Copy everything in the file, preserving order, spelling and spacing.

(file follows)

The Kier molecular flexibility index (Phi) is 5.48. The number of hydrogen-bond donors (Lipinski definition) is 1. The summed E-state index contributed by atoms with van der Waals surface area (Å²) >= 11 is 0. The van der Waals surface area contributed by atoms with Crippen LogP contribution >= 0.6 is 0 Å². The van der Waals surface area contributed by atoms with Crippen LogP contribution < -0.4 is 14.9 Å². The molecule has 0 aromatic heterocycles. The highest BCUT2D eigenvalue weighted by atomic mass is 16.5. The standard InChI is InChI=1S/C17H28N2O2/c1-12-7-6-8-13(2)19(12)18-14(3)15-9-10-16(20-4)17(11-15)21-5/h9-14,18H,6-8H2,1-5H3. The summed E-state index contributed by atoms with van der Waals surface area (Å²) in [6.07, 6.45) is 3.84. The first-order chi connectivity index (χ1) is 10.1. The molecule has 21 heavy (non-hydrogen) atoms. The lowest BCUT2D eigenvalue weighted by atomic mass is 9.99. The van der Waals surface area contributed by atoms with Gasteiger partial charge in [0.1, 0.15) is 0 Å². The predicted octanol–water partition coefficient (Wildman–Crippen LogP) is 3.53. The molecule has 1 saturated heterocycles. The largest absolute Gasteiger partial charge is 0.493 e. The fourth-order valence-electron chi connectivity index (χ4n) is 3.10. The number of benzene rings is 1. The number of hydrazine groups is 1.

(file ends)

The Kier molecular flexibility index (Phi) is 5.48. The number of hydrogen-bond donors (Lipinski definition) is 1. The summed E-state index contributed by atoms with van der Waals surface area (Å²) >= 11 is 0. The van der Waals surface area contributed by atoms with Crippen LogP contribution >= 0.6 is 0 Å². The van der Waals surface area contributed by atoms with Crippen LogP contribution < -0.4 is 14.9 Å². The molecule has 0 aromatic heterocycles. The highest BCUT2D eigenvalue weighted by atomic mass is 16.5. The standard InChI is InChI=1S/C17H28N2O2/c1-12-7-6-8-13(2)19(12)18-14(3)15-9-10-16(20-4)17(11-15)21-5/h9-14,18H,6-8H2,1-5H3. The summed E-state index contributed by atoms with van der Waals surface area (Å²) in [6.07, 6.45) is 3.84. The first-order chi connectivity index (χ1) is 10.1. The molecule has 21 heavy (non-hydrogen) atoms. The lowest BCUT2D eigenvalue weighted by atomic mass is 9.99. The van der Waals surface area contributed by atoms with Gasteiger partial charge in [0.1, 0.15) is 0 Å². The predicted octanol–water partition coefficient (Wildman–Crippen LogP) is 3.53. The molecule has 1 saturated heterocycles. The largest absolute Gasteiger partial charge is 0.493 e. The fourth-order valence-electron chi connectivity index (χ4n) is 3.10. The number of benzene rings is 1. The number of hydrazine groups is 1.